Before the 1980s, China made a lot of animated films. Many of them are still thought of as masterpieces today by fans, including The Monkey King, Secrets of the Heavenly Book, and Nezha Conquers the Dragon King. These were adapted from Chinese legends.

    The first foreign cartoon introduced to China was Japan's Astro Boy series in 1981. Since then foreign cartoons have flooded into China. Because of their more entertaining stories and better business models, they rapidly took control of the market. This was a low point for the Chinese animation industry.

    From 1993 to 2003, China only produced 46,000 minutes of animation. Jin Cheng, a director with the Guangzhou Animation and Cartoon Association, said the main reasons for the box office failure of these films was poor preparation and too much focus on success and money.

    "Some animation companies made a film in 9 months. They never paid attention to the details," Jin says.

    Drawing on experience

    Many of these films, launched with high expectations and great public relations campaigns, got an indifferent response from the market after hitting the big screen.

    To Wang Xin, the movie version of Pleasant Goat was a simple cut-and-paste from the original TV series. "The ideas, images, and technology were terrible compared to foreign cartoon movies. The film even didn't have a full storyline," she notes.

    She says that today's Chinese-made animation lacks the human touch that earlier Chinese cartoons had.

    Many producers prefer to add hot social topics, such as the financial crisis, or popular Internet stories to their movies, she says. "I feel no sincerity from local animation producers toward their audience."

    Yin Hong said, under the current circumstances, it's reasonable for local producers to avoid competition with their foreign counterparts in terms of technology and special effects.

    "The gap between them is too wide," he says.

    Wang Xin blames the gap on protective policies. "These companies won't make progress without competition. Instead, they will lower the taste of domestic audiences as they can only watch low-grade animation. It's a vicious circle," Wang says.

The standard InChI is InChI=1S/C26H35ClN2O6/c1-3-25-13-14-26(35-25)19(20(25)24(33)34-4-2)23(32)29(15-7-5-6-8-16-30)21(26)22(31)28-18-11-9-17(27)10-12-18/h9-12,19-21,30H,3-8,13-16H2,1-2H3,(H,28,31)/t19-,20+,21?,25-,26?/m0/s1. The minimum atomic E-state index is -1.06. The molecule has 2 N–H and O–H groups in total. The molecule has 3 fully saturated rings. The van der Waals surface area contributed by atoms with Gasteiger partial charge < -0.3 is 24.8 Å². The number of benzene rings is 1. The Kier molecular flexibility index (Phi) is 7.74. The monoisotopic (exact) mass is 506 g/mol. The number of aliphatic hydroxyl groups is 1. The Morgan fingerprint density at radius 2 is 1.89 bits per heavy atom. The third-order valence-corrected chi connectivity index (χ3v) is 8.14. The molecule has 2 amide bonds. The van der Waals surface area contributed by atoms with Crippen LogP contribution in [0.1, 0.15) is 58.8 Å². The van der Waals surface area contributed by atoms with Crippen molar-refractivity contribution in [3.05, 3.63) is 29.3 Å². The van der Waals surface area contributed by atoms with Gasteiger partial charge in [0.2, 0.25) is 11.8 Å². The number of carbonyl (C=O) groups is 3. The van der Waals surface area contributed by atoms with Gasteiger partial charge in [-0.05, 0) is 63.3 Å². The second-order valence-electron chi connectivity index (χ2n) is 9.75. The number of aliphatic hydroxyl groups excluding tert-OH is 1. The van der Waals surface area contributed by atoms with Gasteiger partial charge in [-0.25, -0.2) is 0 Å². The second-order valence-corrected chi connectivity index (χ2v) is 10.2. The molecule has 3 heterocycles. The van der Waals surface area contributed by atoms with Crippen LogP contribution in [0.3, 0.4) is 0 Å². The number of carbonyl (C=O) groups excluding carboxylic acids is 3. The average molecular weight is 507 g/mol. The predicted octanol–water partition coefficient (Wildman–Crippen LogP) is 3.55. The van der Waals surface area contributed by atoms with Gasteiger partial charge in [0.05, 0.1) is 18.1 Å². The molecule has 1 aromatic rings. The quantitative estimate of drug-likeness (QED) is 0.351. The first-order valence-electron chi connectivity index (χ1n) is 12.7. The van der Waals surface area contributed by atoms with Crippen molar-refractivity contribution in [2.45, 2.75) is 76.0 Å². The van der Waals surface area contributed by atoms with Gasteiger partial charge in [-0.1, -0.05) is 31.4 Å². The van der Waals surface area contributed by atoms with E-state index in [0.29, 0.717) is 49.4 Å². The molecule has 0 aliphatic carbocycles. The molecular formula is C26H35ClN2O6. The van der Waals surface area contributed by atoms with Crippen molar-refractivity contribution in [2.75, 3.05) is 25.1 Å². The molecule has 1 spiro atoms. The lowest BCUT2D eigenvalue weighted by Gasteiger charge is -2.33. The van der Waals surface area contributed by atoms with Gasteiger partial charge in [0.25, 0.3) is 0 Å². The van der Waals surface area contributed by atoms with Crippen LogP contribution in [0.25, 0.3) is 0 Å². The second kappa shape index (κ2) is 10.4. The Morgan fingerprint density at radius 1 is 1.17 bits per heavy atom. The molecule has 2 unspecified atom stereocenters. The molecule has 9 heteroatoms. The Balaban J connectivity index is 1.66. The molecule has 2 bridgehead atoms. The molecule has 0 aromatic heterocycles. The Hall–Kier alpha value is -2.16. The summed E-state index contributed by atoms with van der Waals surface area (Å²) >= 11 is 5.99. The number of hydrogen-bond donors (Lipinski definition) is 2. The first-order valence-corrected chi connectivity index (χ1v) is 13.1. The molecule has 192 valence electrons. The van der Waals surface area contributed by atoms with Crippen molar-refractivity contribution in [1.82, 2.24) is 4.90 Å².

Lu Ming, a cartoonist who publishes his comic books in European countries, said the policy which regulates how animation producing companies get subsidies according to the time length of their productions, destroys creativity.

    "They become total businessmen, and cartoons are only a tool for them to make money," Lu says.

    He used his own experience with his book as an example. Even with well-connected storylines, complicated images, and Chinese cultural relevance, he could not find publishers in the domestic market. He had a stable group of readers in foreign countries.

    Yin Hong said in the first stage, the policies did stimulate the expansion of the domestic animation industry, however, the policies only emphasized quantity.

    He said the direction should be shifted from competition on costs to competition in quality.

    "Instead of getting money from just making an animation, the producers have to consider more the market response, which will force them to pay more attention to the animation's quality," he says.

    He also said policies should encourage the integration of companies and the development of brand and reputation.

    As they develop the quality of domestic animations, they will attract larger audiences. As the market grows, local producers will have more space to focus on creativity, Yin said.

    "That will be a favorable circle," he says.

    Author锛? Wu Chen 銆€銆€銆€Source锛? China Daily 銆€銆€銆€ Editor锛? Wu Qiong